We take a collaborative approach and engage our community to break the cycle of prepackaged, unhealthy school lunches. Our commitment to fresh, local, organic, seasonal food protects our air, soil, and water, and strengthens our regional food supply & economy, while supporting the health and wellness of our children.
We create deep roots in local communities.
We bring students, farmers, ranchers, mission-driven food providers, school district leadership, health departments, health & education professionals, chefs and restaurants, waste management officials, elected officials, parents and teachers together with a common goal of improving the health and well-being of our children, by transforming the school dining experience . This ensures that Conscious Kitchen is created by, and representative of, the community it serves.
Conscious Kitchen in the Sausalito-Marin City School District is a place based model and demonstration site that we are replicating to serve new districts and communities. The web of partnerships and relationships developed in Sausalito and Marin City exist in all communities.
We create collective impact.
Conscious Kitchen builds cross-sector collaborations and creates shared measurement systems to address global and societal challenges community by community through food, with the well-being of children at the core.
The impact is vast. Civil Eats calls the farm to institution sourcing model the “sleeping giant” of local food. According to the USDA, nearly 100,000 schools/institutions serve school lunches to 30.4 million students each day. With multimillion dollar food procurement budgets, shifts in school food buying have the potential for major impacts on local economies, agricultural systems, food access, public health and better life outcomes for the next generation.
Examples of sectors we impact:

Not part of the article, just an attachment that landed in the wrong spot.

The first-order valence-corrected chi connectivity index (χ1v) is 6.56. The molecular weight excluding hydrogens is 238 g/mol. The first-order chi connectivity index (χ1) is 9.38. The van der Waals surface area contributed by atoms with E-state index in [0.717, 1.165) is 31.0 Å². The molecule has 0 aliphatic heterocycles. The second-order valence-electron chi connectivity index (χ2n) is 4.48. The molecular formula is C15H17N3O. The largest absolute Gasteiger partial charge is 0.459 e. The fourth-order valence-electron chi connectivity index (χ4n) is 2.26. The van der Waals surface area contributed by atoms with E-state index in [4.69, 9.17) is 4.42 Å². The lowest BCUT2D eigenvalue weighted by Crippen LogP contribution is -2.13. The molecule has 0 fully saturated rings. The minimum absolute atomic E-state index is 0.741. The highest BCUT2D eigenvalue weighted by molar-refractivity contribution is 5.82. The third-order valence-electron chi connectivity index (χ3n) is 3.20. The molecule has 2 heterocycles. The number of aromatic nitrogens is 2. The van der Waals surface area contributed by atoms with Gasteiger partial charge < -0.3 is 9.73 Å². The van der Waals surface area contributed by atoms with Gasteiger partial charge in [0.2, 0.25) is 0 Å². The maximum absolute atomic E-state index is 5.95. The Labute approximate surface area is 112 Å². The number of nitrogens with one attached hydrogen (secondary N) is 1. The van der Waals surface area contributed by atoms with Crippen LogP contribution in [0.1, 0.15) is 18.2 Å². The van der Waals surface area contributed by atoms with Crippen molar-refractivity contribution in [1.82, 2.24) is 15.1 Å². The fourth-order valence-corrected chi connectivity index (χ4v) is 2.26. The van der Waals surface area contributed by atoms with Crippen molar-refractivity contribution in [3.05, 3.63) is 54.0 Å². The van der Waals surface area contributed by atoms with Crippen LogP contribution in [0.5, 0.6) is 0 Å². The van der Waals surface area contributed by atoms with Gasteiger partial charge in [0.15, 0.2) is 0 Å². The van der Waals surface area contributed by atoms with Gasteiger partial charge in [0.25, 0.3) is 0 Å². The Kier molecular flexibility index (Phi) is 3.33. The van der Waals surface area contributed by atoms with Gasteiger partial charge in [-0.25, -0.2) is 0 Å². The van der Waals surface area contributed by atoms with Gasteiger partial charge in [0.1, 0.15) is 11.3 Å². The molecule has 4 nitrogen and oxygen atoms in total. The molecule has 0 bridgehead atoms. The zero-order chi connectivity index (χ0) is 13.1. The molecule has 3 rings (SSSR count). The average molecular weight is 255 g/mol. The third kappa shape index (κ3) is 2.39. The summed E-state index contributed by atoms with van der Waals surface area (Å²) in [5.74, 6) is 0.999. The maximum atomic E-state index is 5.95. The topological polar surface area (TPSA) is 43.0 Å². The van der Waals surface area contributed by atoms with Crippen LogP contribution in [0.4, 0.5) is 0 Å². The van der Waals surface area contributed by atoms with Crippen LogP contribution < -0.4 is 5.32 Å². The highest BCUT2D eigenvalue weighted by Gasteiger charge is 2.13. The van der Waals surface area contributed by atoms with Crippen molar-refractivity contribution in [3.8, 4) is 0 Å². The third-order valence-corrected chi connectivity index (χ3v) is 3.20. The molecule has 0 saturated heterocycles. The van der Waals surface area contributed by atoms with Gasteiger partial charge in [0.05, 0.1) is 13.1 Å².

Conscious Kitchen supports ecological agriculture and small-scale farming and ranching operations by creating dependable local demand and farm-to-table networks for farmers and ranchers.
School behavior and focus issues are often associated with nutritional deficits or food insecurity. Teachers and administration have reported a reduction in behavioral issues, increased attention spans and an increase in students taking leadership roles since the arrival of CK into their schools.
Public health: Eating highly processed foods, consuming sugary drinks and a diet deficient in elements necessary for proper development are contributing to an epidemic of obesity and associated health problems among children in the US. With the support of University of California San Francisco’s Family Health Outcomes Project (FHOP), County Health and Human Services and other community members, CK is working closely with its partner schools to analyze data to assess the impact that the transition to healthy, fresh food served in schools has on both minds and bodies.
“Kids were significantly more likely to eat fruits and vegetables when The Conscious Kitchen was serving school lunch than with the regular school lunch. Eating fruits and vegetables can make a big difference in how well students do in school, and the test scores they get.” —Jennifer Rienks, Associate Director of the UCSF Family Health Outcomes Project
Food waste: Reducing food losses by just 15 percent translates to enough food to feed more than 25 million Americans every year. During the 2016 – 2017 school year, The Conscious Kitchen served 540+ students daily more than 120,000 chef prepared zero-waste FLOSN meals, designed with student input. This translates to as much as 75% less food and packaging waste. Prior to CK, students had been throwing significant amounts of pre-packaged heat and serve food served in traditional school lunch programs into the garbage, contributing to our already overfilled landfills.
Local economies: According to the USDA Farm to School Census, every dollar given to a local farmer or rancher generates, on average, an additional $1.00 of local economic activity. By forging partnerships with local farmers, ranchers, chefs, purveyors, and grocers, the program supports local businesses, and in turn, catalyzes a network of local ethical businesses dedicated to supporting local school food programs.
Equity: Prior to the Conscious Kitchen program at Willow Creek Academy, 120 students on free & reduced meal (FRM) programs were eating school lunches. Within the first week of the CK program in 2015/16, 280 students (FRM + paid students) were eating, creating a more equitable school food environment. That number has increased throughout ensuing years.
Strengthening local food systems and providing nutritious food to our children is our call to action. Conscious Kitchen creates the intention and a structure that translates these ideas into action.